Thursday, June 25, 2009

The Santa Cruz Boardwalk

On our way home, Jeff and I made a point to stop in Santa Cruz to see the Boardwalk there. It has been there over one hundred years and is one of those places of 'days gone by' that we find so interesting. I figured there would be plenty to add to our Amusementorium gallery as well. The Boardwalk has this antiquated looking skyway ride, a few themed fun house type places, plenty of rides, and lots of junk food available. I was especially looking for the Carousel. I am going to do a separate blog for the Carousel because it is so unique and I have lots of photos!

The Santa Cruz Beach Boardwalk is an oceanfront amusement park in Santa Cruz, California. Founded in 1907 and operated by the family-owned Santa Cruz Seaside Company since 1915, it is California's oldest surviving amusement park and one of two seaside parks on the West Coast of the United States (the other being the Santa Monica Pier). The West Coast once hosted many more beach parks, including the Pike in Long Beach, California, Neptune Beach in Alameda and Playland at San Francisco's Ocean Beach. All have long since closed, but the Santa Cruz Beach Boardwalk survives as a reminder of a bygone era in amusement.
The Boardwalk was founded by Santa Cruz businessman Fred Swanton, who aimed to create a "Coney Island" for the West Coast.[citation needed] Swanton began his project in 1904 with the original Casino. Twenty-two months after it opened, the building was gutted by a fire that started in the kitchen. Rebuilding began just a few months later; the original Boardwalk, a pier and a new Casino opened in 1907. The park has been owned and operated by the Santa Cruz Seaside Company since 1911.
In 1911, woodcarver and amusement park pioneer Charles Looff created the Looff Carousel. His son, Arthur, suggested that the park owners replace the park's first thrill ride, the aging L.A. Thompson Scenic Railway, with a modern wooden coaster, the Giant Dipper, which was designed by the younger Looff and opened in 1924. Business slowed down during the Great Depression and World War II, but the Casino's Cocoanut Grove ballroom was at its peak.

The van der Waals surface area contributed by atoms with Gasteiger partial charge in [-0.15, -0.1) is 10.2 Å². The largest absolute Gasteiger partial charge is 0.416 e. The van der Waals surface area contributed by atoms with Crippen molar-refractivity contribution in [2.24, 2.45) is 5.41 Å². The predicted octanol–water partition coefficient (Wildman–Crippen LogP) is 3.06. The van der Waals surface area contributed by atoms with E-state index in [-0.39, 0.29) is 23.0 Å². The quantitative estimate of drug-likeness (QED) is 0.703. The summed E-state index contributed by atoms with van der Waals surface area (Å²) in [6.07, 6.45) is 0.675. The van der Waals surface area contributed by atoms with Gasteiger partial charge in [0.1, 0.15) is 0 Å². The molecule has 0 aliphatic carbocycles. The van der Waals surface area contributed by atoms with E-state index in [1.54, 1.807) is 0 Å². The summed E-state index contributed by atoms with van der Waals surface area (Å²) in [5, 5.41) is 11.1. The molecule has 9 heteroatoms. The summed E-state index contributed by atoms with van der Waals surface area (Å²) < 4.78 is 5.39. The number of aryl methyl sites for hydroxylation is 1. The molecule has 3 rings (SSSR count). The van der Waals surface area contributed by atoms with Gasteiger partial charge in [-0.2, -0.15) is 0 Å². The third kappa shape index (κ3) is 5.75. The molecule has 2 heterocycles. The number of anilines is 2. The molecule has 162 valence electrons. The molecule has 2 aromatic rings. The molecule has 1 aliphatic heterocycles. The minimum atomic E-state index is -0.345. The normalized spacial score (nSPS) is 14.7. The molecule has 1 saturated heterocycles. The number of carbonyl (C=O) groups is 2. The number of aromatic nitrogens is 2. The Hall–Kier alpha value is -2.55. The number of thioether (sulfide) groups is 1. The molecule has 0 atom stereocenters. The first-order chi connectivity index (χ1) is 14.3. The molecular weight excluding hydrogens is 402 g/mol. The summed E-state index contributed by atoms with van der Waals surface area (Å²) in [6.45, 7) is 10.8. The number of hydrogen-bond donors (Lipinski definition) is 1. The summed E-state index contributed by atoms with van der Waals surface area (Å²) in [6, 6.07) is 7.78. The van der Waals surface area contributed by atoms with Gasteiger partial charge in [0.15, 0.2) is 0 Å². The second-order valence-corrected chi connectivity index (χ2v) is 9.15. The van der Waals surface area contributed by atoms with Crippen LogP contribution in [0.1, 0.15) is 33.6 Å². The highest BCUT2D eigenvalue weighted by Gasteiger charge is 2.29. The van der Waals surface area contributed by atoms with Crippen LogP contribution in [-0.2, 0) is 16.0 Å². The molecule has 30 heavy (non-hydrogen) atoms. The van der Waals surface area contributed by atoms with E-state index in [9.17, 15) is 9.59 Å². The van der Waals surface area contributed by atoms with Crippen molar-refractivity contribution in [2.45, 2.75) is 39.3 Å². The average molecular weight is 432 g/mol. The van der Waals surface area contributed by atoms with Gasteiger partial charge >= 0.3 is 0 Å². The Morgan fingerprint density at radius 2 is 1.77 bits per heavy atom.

Beginning in the 1950s and 1960s, many older seaside amusement parks closed, including the Pike and Playland-at-the-Beach. The Boardwalk survived — and thrived — by introducing many new attractions and undergoing an extensive renovation in the early 1980s.
On June 25, 2006 the new ride WipeOut opened, featuring music written by the park's Audio Specialist, Donaven Staab. On June 22, 2007 the Boardwalk turned 100 years old, marking "100 Years of Fun".
In March 2007, the Boardwalk installed a Wurlitzer Style 165 band organ to use along with the Adolf Ruth & Sohn organ already in place. It was bought for a price of $250,000 and restored by the Stinson Band Organ Company of Ohio. The new Wurlitzer organ features a front portion that serves as a fa├žade to hide the inner workings of the organ. The front also features beautifully rendered illustrations of the San Francisco Cliff House, and more. At the time of the Wurlitzer's installation the Ruth & Sohn organ was sent to Stinson for restoration. A new facade was fabricated that features historical illustrations of the Beach Boardwalk as well as figures playing drums. The Ruth & Sohn organ returned to the Boardwalk in October 2008. The Boardwalk also owns a Wurlitzer Style 146 band organ and plans to have it restored as well.


Natalie said...

and Wow you coppy and Pasted all that from Wiki How original of you

~Wendy~ said...

This is part 2 of Natalie's comment. The first part was even more snippy. Here is the thing Natalie. This is a PHOTOGRAPHY blog- it's all about the photos. If I paste in some additional information about the subject of the photographs- why does that upset you so? Then you hide behind an unaccessible profile like a coward. Also . . copy is spelled C O P Y not coppy.

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